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The Vistas of Wintertime



Though the branches may be bare and the grass brown, wintertime vistas have a beauty of their own which should be cherished.
Though the branches may be bare and the grass brown, wintertime vistas have a beauty of their own which should be cherished.

There is an old landscape theory. Open space is only as big as you can see. Through the woods – lovely dark and deep. Through the fields. Or through the garden. It applies to parks and streets as well. Think the Champs-Elysees in Paris or Olmsted’s’ Emerald Necklace.

In Belmont, think of the town conservation land on Mill Street. Its vista was recently opened by clearing the overgrown brush and scrub forest that blocked the view of the land. It now looks much as it did when it was first acquired over 40 years ago. An open field, and a view to woods at the end. It’s a welcome wide vista not only for those few who walk its trails, but for the many, many people who drive by and are also able to enjoy it.  

Its vegetable allotment gardens are wonderful to look at, a real treat, even with the 7′ tall fencing to keep out the deer. In Europe people build summer retreats in their gardens with chairs and tables, even little houses, as well as grow their vegetables and flowers.

Another beautiful vista, now preserved forever, is Lone Tree Hill, a portion of the McLean land, which was saved as open space. It has a nice parking lot off Mill Street built with a donation from the Cosman Fund.

Recently some of its stone wall was rebuilt, and its invasive bamboo weed removed. (We’ll see how much of it comes back this summer. One of its old common names was "dead man underground" because the roots are so deep and so persistent.)

The Lone Tree vista has been kept open for more than a century by having its fields regularly mowed once or twice a year (after the cows left). Mother Nature does not care for vistas. She blocks them with brambles and puckerbush and messy early forests. Audubon’s Highland Meadow used to have a beautiful long vista ending in a climax oak forest, however brambles and random evergreens are beginning to overtake the grassland. The Conservation Commission neglected mowing its land for some years, and so had to do an expensive clearing to restore its view.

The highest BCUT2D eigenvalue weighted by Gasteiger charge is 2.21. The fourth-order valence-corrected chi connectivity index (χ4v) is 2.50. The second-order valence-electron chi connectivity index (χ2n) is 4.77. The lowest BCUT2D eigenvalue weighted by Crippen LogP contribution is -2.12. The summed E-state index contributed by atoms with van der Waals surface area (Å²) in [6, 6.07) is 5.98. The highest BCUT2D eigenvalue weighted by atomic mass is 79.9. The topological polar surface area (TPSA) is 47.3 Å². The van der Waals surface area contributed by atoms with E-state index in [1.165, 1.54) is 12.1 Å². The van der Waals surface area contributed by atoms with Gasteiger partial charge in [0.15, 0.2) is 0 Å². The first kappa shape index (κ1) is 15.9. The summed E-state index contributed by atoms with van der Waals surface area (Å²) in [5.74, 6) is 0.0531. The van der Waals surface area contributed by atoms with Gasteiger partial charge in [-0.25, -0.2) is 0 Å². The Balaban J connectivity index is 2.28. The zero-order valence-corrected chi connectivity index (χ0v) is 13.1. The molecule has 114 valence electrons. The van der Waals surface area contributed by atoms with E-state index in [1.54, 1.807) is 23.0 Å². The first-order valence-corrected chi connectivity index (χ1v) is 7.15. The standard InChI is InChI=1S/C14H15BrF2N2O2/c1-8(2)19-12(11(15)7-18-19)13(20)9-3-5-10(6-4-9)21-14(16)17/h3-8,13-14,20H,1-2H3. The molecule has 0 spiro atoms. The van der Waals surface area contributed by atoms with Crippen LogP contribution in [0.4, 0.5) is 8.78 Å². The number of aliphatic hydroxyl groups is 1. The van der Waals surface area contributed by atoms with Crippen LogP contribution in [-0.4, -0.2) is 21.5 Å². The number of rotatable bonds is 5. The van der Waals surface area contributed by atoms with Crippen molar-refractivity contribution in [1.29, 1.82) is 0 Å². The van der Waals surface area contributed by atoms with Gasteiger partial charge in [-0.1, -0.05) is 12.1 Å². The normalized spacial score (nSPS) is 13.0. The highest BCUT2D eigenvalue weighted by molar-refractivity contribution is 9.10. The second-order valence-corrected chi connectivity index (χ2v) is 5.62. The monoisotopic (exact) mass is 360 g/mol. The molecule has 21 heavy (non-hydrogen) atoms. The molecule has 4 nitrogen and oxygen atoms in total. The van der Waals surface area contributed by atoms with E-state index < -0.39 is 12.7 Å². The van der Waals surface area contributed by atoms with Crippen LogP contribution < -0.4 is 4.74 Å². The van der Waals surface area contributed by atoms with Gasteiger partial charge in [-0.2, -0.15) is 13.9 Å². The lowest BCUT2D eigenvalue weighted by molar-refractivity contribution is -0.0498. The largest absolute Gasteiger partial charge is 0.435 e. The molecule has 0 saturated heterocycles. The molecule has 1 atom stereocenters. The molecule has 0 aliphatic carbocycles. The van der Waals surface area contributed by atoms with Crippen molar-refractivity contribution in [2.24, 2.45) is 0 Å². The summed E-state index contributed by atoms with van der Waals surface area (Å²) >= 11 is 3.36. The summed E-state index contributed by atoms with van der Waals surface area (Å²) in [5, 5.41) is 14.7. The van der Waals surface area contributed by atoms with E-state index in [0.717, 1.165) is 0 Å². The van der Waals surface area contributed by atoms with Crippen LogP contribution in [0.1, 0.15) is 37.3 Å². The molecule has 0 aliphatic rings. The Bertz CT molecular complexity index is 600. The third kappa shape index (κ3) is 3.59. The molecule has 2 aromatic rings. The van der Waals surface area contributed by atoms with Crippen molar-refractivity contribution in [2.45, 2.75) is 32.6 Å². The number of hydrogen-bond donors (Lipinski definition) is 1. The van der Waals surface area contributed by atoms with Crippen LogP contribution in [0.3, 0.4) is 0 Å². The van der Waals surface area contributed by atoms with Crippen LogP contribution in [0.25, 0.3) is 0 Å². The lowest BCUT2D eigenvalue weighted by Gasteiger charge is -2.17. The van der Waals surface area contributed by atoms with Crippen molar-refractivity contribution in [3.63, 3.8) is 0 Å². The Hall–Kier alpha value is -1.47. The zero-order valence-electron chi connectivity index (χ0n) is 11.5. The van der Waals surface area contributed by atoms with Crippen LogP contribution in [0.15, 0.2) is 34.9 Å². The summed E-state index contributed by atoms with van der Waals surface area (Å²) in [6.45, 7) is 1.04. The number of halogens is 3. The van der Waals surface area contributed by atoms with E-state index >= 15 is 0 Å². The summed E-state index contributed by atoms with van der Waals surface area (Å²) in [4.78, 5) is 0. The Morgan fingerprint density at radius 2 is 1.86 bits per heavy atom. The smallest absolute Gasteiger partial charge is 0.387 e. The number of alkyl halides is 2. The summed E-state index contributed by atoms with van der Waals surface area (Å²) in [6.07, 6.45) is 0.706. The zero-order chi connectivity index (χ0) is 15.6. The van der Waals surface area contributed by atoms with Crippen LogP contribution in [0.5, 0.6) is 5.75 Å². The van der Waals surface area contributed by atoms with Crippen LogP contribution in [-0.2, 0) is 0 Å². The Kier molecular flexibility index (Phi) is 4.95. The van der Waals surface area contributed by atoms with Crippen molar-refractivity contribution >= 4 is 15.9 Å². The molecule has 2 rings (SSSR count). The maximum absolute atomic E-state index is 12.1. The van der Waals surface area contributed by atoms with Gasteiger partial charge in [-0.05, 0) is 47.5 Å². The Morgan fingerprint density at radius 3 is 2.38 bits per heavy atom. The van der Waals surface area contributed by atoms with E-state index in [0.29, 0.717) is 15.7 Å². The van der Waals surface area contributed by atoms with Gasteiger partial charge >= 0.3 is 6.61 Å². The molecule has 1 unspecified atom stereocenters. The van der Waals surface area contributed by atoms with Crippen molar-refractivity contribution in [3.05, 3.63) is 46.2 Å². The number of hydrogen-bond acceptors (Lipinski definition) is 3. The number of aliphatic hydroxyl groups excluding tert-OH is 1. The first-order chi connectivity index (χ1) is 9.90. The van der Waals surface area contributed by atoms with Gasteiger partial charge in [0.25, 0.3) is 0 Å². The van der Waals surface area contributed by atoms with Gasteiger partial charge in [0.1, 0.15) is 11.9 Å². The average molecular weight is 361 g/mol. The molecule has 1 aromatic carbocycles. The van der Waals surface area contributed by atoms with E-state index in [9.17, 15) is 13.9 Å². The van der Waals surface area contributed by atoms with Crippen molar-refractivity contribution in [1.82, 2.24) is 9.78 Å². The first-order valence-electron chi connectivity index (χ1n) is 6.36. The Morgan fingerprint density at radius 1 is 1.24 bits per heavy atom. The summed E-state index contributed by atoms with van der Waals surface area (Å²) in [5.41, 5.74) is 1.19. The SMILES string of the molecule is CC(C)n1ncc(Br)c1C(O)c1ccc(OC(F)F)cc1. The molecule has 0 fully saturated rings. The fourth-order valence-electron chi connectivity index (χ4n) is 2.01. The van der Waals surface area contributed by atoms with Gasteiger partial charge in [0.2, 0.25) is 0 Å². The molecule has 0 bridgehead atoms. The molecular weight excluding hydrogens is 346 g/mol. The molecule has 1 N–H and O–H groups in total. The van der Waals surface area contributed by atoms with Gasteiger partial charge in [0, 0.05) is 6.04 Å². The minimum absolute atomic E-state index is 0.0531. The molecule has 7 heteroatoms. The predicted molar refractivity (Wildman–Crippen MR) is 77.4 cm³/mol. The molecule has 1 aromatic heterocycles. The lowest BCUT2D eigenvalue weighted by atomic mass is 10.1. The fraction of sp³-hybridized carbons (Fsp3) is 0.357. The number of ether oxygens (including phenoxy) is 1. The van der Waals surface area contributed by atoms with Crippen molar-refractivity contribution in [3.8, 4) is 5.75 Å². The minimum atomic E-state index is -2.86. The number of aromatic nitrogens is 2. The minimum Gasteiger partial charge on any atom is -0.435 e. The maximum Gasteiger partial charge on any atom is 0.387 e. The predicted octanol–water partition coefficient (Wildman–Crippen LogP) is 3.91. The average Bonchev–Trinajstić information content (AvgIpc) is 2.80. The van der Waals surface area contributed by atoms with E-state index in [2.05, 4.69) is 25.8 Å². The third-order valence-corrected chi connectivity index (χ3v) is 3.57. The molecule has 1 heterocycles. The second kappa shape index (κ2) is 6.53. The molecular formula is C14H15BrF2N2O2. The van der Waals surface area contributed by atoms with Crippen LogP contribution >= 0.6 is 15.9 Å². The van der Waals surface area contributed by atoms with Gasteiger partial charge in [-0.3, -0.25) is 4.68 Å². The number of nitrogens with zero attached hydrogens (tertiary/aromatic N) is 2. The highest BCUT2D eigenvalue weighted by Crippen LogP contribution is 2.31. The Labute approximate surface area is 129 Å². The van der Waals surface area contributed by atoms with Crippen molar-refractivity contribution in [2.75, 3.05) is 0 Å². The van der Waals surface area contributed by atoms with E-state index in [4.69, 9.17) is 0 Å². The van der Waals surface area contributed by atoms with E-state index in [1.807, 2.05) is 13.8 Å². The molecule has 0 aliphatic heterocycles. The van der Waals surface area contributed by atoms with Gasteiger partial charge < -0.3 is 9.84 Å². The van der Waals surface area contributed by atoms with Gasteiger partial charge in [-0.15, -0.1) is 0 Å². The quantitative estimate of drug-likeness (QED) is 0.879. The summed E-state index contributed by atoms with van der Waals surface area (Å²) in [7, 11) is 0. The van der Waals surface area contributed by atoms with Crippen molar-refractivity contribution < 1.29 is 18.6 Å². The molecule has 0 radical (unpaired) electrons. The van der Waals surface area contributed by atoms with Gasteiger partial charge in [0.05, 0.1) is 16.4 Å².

Lone Tree Hill is a very special place. Olmsted helped with the original design for the McLean and some of his land use ideas still remain. However, when he moved to McLean in his old age, he complained that they did not follow his advice, properly.

He believed in using the existing land forms to create fields and meadows with vistas, and wooded areas at the end. His roads follow the land’s contours. But there were also straight avenues for horses or carriages. The outline of one can still be seen in the old trees in the Pine Allee.

Belmont is over 20% open space. Check out Clay Pit pond through the now leafless scrub that usually blocks a view of its water. And be sure to look up above Pleasant Street, through McLean’s oak forest, lovely, dark and deep. Long vistas are a winter treat. Enjoy their seasonal beauty.

Ruth S. Foster is a landscape consultant and arborist. More gardening
information can be found on her website www.mothersgarden.net.